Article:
SINGAPORE: Pineapple leaf fibres could hold the key to cheaper weight-loss supplements with the added benefit of being greener and more sustainable for the environment.
The National University of Singapore (NUS) on Tuesday (May 17) said that its researchers have developed a method to use these cheap and abundant fibres to absorb fat.
These upcycled, fat-absorbing pineapple leaf fibres could take the form of capsules or crackers.
Utilising this part of the fruit, which is usually discarded during the harvesting process, also helps to reduce agricultural waste, said research team leader Associate Professor Duong Hai-Minh.
"In our recent work, we capitalised on the excellent mechanical properties of pineapple leaf fibres for fat absorption, a high-value application. Together with our earlier work of using pineapple leaves for production of highly absorbent aerogels, our goal is to help reduce agricultural waste and increase profits of farmers."
The production method developed by the NUS team is also "very cost effective", added Assoc Prof Duong, who is also from the Department of Mechanical Engineering under the NUS College of Design and Engineering.
HOW DOES IT WORK?
After ingestion, the capsule or cracker absorbs fatty compounds such as animal fats and form fat-coated fibre lumps.
These fat-coated lumps will then be passed out from the digestive system in one to three days, similar to other foods we consume, said research team member Associate Professor Phan Toan Thang, who is from the Department of Surgery under the NUS Yong Loo Lin School of Medicine.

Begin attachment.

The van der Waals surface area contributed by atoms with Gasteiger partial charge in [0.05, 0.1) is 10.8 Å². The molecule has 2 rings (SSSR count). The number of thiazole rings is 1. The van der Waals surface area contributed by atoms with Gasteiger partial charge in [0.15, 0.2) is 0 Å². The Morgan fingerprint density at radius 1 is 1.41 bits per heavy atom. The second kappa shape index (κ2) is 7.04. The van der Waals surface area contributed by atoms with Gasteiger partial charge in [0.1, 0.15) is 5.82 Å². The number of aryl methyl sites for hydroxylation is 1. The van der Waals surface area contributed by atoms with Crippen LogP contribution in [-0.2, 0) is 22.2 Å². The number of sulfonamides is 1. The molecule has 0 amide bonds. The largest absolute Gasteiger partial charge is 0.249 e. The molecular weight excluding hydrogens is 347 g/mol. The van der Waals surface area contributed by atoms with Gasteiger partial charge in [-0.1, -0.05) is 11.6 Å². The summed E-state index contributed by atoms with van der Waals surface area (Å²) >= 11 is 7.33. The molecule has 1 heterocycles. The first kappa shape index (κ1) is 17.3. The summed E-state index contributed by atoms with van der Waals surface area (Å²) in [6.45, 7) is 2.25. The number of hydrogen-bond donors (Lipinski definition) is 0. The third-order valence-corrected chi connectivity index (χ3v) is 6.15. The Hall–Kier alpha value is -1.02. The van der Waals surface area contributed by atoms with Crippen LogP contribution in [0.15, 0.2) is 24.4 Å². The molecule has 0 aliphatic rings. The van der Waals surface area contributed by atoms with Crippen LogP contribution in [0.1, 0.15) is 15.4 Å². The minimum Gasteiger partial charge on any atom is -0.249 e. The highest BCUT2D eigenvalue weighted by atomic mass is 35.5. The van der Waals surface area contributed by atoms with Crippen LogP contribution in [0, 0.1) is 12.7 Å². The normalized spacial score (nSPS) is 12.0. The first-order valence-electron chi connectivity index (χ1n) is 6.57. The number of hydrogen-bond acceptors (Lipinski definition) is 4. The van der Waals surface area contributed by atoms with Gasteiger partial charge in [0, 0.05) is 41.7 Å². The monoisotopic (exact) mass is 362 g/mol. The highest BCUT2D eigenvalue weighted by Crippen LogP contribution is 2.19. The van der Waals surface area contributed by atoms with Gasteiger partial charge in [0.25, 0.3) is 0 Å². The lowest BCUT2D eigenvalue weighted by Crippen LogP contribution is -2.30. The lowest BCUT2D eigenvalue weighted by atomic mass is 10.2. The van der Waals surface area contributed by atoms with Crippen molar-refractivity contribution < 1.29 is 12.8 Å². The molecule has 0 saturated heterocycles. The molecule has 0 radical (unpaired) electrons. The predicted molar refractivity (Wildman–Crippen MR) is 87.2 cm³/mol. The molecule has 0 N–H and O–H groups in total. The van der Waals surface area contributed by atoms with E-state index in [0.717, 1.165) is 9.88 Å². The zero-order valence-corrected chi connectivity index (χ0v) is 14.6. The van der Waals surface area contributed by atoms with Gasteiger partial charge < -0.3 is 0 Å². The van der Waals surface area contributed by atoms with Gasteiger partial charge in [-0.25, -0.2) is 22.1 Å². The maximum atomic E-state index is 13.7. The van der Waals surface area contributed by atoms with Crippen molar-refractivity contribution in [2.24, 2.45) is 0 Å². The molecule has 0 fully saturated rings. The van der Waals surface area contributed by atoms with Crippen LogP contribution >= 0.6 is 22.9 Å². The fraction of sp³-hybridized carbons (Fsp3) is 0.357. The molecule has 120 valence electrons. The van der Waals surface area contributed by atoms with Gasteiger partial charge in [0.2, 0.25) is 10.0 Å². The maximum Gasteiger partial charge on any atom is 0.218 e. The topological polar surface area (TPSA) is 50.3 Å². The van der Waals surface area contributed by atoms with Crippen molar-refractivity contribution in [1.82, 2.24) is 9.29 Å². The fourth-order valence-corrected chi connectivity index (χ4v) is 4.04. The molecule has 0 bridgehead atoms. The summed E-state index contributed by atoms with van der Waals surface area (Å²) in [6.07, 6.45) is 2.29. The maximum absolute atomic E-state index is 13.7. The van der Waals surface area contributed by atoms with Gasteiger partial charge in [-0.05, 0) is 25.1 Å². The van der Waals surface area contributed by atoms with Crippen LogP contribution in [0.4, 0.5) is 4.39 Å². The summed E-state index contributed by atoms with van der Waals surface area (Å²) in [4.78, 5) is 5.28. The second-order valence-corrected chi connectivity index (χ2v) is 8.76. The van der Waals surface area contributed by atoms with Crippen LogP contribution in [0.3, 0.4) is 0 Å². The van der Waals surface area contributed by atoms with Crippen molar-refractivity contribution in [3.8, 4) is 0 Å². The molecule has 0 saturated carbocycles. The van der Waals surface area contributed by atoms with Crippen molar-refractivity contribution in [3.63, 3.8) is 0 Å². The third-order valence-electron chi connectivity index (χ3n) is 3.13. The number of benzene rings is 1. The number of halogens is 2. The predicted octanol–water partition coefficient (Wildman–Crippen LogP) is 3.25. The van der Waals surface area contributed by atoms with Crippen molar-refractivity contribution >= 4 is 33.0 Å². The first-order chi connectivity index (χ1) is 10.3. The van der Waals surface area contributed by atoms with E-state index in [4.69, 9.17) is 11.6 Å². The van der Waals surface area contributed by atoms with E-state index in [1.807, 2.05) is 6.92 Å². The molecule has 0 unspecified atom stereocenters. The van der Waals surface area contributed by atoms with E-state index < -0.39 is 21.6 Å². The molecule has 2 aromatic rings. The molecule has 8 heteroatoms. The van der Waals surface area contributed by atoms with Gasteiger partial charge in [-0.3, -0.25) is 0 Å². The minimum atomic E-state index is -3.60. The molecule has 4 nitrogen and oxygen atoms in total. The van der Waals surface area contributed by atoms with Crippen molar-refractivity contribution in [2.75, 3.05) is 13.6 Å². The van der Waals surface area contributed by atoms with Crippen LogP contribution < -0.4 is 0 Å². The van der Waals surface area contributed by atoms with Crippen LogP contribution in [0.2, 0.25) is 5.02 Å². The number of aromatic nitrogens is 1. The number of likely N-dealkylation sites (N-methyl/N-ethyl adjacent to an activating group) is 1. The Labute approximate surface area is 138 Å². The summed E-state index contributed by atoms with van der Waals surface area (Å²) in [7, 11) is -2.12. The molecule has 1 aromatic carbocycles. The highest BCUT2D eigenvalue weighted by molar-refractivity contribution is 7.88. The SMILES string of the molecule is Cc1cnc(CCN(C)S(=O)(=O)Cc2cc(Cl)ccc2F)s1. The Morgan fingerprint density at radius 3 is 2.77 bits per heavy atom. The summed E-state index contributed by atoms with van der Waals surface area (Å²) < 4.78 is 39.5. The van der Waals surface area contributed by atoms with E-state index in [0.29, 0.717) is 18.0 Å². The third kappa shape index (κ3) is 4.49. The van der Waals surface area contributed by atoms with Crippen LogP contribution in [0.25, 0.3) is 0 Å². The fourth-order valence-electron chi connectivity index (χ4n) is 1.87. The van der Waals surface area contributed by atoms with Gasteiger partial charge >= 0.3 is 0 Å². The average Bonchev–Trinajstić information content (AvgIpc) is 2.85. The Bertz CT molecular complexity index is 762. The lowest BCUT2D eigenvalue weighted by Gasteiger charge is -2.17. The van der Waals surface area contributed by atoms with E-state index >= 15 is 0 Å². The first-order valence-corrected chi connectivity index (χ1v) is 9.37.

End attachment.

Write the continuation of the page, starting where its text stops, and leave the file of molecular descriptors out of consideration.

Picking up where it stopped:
In laboratory tests that simulate the acidic condition of the human digestive tract, the NUS team found that one gram of pineapple leaf fibres can absorb 45.1 grams of cooked fats and 20.4 grams of human fats.
“Based on our test results, you will need less than one capsule of pineapple leaf fibres to absorb the saturated fats from eating one hamburger,” said Assoc Prof Duong.
The approach proposed by the NUS team could be used for other types of cellulose fibres, such as sugarcane bagasse or pulp and coffee grounds.
Among Singapore residents aged 18 to 74, an estimated 35.5 per cent have high blood pressure while 39.1 per cent have high cholesterol, said NUS, citing a 2020 Health Ministry National Population Health Survey.
A healthy, low-fat diet as well as appropriate weight loss for obese individuals could help to lower the risk of such cardiovascular diseases, it added.
The global market size of weight loss supplements was valued at US$33.4 billion in 2020, and it is projected to expand at a compound annual growth rate of 16.6 per cent from 2021 to 2028.
Common ingredients in such dietary weight-loss supplements include chitosan, chromium picolinate, conjugated linoleum acid and green tea extract.
"There is a lack of scientific evidence to support the effectiveness of such fat-trapping supplements. Most fat trappers or fat burners are also expensive – some regimens could cost several hundred dollars a month," said the university.
The NUS team has filed a patent for this novel application of pineapple leaf fibres, and is looking for commercial partners to commercialise the technology.